Its been fourteen years since Peppy first told us to do a barrel roll on the Nintendo 64. Now he and all your other space critter friends are back, in another dimension to boot.
The original Star Fox 64 introduced a bevy of new features, such as fully-spoken voice acting and full three dimensional graphics. The remake follows suit, and asks you to get into the cockpit one more time and take to the skies using the new features unique to the 3DS.
Star Fox 64 3D (3DS)
The first and most notable change to the remake is it's graphical overhaul. I've always considered that the fifth generation of consoles the ugly stepchild in terms of graphics, because let's face it, all the obtuse polygons attempting realism when realism was still way out of reach sometimes resulted in terrible visuals. Thankfully, the 3DS is very capable, though, and lends the game detail and depth a bit more in line (but not quite there) with what Star Fox Adventures offered visually. Water, specifically, is particularly impressive as it shines and glimmers as the waves rise and fall.
True to form, being the graphics junkie that I am, I marveled over the visual update while my Arwing was getting its butt kicked by my rivals. Star Fox 64 3D features a local wireless multiplayer that allows up to four people to play off a single cartridge. There are different modes available depending on how you like to play multiplayer matches. There's a mode for points (first to X amount of kills wins), and a mode based on a time limit, for example. Each of these can be configured to define preferences within that mode, from level select to specific win conditions within that mode. Someone like me, who is terrible at the game, might be interested in knowing that handicaps can be set.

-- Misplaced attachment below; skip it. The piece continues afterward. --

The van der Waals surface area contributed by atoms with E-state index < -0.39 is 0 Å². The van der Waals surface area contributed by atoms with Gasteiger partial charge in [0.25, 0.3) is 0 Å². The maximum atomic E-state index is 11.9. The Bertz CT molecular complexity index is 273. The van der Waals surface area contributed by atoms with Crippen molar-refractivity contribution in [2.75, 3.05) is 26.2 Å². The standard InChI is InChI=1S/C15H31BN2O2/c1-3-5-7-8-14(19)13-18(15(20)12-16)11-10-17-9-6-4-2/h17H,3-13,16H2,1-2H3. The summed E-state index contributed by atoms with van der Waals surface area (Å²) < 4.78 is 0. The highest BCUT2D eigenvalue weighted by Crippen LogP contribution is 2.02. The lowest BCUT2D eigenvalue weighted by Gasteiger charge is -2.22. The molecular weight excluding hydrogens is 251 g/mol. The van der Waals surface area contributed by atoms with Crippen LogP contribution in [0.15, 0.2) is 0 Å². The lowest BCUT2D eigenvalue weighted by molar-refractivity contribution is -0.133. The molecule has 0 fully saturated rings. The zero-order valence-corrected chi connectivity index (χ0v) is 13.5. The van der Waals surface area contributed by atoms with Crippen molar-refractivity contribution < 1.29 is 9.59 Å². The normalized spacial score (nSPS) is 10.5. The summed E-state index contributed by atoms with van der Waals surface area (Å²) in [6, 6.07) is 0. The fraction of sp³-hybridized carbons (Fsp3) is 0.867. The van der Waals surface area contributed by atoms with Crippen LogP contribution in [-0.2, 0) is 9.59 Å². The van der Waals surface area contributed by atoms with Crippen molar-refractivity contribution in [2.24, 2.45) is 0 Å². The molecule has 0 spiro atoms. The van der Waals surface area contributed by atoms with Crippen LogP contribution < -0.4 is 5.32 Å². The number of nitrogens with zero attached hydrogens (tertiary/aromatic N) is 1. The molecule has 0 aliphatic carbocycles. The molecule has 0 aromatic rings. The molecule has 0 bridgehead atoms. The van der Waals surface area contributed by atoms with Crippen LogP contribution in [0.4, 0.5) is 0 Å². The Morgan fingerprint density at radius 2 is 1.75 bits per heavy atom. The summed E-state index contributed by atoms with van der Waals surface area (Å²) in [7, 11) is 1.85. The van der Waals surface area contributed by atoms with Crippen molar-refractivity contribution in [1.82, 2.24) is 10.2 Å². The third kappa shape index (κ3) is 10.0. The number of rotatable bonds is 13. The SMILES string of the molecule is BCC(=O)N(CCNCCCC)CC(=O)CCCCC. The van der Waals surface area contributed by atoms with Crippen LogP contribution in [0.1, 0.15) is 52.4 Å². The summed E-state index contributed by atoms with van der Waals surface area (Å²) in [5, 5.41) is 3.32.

Once those things were decided upon, I was able to experience some of the new features in the multiplayer. I tried out the gyroscope controls, which allow you to direct your aircraft by tilting the 3DS. This might be of interest to those of you that tend to really get into your games and tend to physically move in the same direction you are commanding your avatar. I phrase it that way because I didn't find that the option added something that the normal controls didn't already provide in a more precise format, nor did I notice that anyone playing the game actually used these controls despite having the option. Still, the option is there should that be your thing; it's not mine so it made no difference or impression upon me after trying them out for a bit.
Fellow combatants on the battlefield are particularly visible given that every aircraft has a face attached to it thanks to the 3DS camera. While a seemingly inane inclusion, seeing your rival's mug every time they destroy your ship definitely fuels the competitive spirit. The winning screen is of particular note, because the crowned winner has the opportunity to gloat over the poor, unskilled plebs in fourth, third and second place.
Combat is fast-paced and intense. Players fly about the landscape while picking up power ups, which give you special ammo and abilities, and can also collect rings to restore health. Having humans at the helm means that actually hitting someone else can sometimes be tricky, though thankfully players have the ability to lock onto other ships. Still, with rings to restore health and power ups such as a force field at your disposal, taking someone out isn't always simple task, especially if they know how to fly an Arwing half-decently.
Aside from multiplayer, there's the ability to play something like a score/time attack mode. Stages are denoted by planets and can be visited in whatever order one wants. Like most modes similar of this ilk, players can revisit earlier stages and attempt to achieve higher scores or faster times.
So far Star Fox 64 3D is looking like a solid, if not safe revisit of an earlier classic that offers a few new features in a prettier, but still familiar package.
The latest Bravely Second trailer shows off the first in-game footage we've seen
4:30 PM on 08.29.2014